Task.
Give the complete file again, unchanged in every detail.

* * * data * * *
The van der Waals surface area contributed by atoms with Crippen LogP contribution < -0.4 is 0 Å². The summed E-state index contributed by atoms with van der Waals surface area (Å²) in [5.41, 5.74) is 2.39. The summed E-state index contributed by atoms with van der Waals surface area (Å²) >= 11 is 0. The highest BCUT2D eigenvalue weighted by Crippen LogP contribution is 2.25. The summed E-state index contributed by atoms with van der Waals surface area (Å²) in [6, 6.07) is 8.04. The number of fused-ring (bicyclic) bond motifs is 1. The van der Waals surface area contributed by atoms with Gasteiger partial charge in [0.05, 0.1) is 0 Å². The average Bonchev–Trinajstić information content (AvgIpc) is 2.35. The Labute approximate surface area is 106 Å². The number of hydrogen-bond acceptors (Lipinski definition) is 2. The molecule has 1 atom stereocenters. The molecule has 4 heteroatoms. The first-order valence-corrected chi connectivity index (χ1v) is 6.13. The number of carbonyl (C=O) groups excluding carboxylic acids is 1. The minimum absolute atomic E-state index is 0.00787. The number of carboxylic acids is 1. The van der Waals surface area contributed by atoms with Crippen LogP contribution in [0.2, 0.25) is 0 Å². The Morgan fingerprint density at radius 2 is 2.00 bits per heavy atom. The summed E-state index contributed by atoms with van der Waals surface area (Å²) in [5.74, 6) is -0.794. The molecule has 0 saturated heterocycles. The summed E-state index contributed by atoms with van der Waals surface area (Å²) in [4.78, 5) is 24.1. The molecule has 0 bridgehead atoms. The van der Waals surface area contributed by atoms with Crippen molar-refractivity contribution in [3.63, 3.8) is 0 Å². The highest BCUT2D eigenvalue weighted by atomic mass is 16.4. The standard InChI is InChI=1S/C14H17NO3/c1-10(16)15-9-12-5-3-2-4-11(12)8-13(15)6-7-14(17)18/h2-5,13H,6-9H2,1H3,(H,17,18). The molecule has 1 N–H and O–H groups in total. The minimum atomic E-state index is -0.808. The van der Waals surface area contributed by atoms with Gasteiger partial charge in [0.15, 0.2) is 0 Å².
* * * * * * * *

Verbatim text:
The van der Waals surface area contributed by atoms with Crippen LogP contribution < -0.4 is 0 Å². The summed E-state index contributed by atoms with van der Waals surface area (Å²) in [5.41, 5.74) is 2.39. The summed E-state index contributed by atoms with van der Waals surface area (Å²) >= 11 is 0. The highest BCUT2D eigenvalue weighted by Crippen LogP contribution is 2.25. The summed E-state index contributed by atoms with van der Waals surface area (Å²) in [6, 6.07) is 8.04. The number of fused-ring (bicyclic) bond motifs is 1. The van der Waals surface area contributed by atoms with Gasteiger partial charge in [0.05, 0.1) is 0 Å². The average Bonchev–Trinajstić information content (AvgIpc) is 2.35. The Labute approximate surface area is 106 Å². The number of hydrogen-bond acceptors (Lipinski definition) is 2. The molecule has 1 atom stereocenters. The molecule has 4 heteroatoms. The first-order valence-corrected chi connectivity index (χ1v) is 6.13. The number of carbonyl (C=O) groups excluding carboxylic acids is 1. The minimum absolute atomic E-state index is 0.00787. The number of carboxylic acids is 1. The van der Waals surface area contributed by atoms with Crippen LogP contribution in [0.2, 0.25) is 0 Å². The Morgan fingerprint density at radius 2 is 2.00 bits per heavy atom. The summed E-state index contributed by atoms with van der Waals surface area (Å²) in [5.74, 6) is -0.794. The molecule has 0 saturated heterocycles. The summed E-state index contributed by atoms with van der Waals surface area (Å²) in [4.78, 5) is 24.1. The molecule has 0 bridgehead atoms. The van der Waals surface area contributed by atoms with Crippen molar-refractivity contribution in [3.63, 3.8) is 0 Å². The highest BCUT2D eigenvalue weighted by atomic mass is 16.4. The standard InChI is InChI=1S/C14H17NO3/c1-10(16)15-9-12-5-3-2-4-11(12)8-13(15)6-7-14(17)18/h2-5,13H,6-9H2,1H3,(H,17,18). The molecule has 1 N–H and O–H groups in total. The minimum atomic E-state index is -0.808. The van der Waals surface area contributed by atoms with Gasteiger partial charge in [0.15, 0.2) is 0 Å².